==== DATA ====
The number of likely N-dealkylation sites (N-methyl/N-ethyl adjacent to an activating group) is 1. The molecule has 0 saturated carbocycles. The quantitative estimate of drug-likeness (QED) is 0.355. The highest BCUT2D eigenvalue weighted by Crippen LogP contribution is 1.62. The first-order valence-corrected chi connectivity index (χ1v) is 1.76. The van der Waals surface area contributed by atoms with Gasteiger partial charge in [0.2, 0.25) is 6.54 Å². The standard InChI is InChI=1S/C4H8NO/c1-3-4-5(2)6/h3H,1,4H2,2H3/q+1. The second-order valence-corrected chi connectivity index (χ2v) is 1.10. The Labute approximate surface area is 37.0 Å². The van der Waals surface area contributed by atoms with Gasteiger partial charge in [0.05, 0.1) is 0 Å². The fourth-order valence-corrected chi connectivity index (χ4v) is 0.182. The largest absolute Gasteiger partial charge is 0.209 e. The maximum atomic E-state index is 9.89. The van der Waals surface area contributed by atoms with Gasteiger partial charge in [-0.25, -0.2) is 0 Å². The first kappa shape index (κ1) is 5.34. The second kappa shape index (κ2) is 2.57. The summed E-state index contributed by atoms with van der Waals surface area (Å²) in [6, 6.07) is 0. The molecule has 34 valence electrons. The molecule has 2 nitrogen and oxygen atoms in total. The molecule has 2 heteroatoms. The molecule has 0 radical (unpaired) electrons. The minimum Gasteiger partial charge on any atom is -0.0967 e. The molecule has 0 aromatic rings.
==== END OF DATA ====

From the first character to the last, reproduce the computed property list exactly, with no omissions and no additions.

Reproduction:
The number of likely N-dealkylation sites (N-methyl/N-ethyl adjacent to an activating group) is 1. The molecule has 0 saturated carbocycles. The quantitative estimate of drug-likeness (QED) is 0.355. The highest BCUT2D eigenvalue weighted by Crippen LogP contribution is 1.62. The first-order valence-corrected chi connectivity index (χ1v) is 1.76. The van der Waals surface area contributed by atoms with Gasteiger partial charge in [0.2, 0.25) is 6.54 Å². The standard InChI is InChI=1S/C4H8NO/c1-3-4-5(2)6/h3H,1,4H2,2H3/q+1. The second-order valence-corrected chi connectivity index (χ2v) is 1.10. The Labute approximate surface area is 37.0 Å². The van der Waals surface area contributed by atoms with Gasteiger partial charge in [0.05, 0.1) is 0 Å². The fourth-order valence-corrected chi connectivity index (χ4v) is 0.182. The largest absolute Gasteiger partial charge is 0.209 e. The maximum atomic E-state index is 9.89. The van der Waals surface area contributed by atoms with Gasteiger partial charge in [-0.25, -0.2) is 0 Å². The first kappa shape index (κ1) is 5.34. The second kappa shape index (κ2) is 2.57. The summed E-state index contributed by atoms with van der Waals surface area (Å²) in [6, 6.07) is 0. The molecule has 34 valence electrons. The molecule has 2 nitrogen and oxygen atoms in total. The molecule has 2 heteroatoms. The molecule has 0 radical (unpaired) electrons. The minimum Gasteiger partial charge on any atom is -0.0967 e. The molecule has 0 aromatic rings.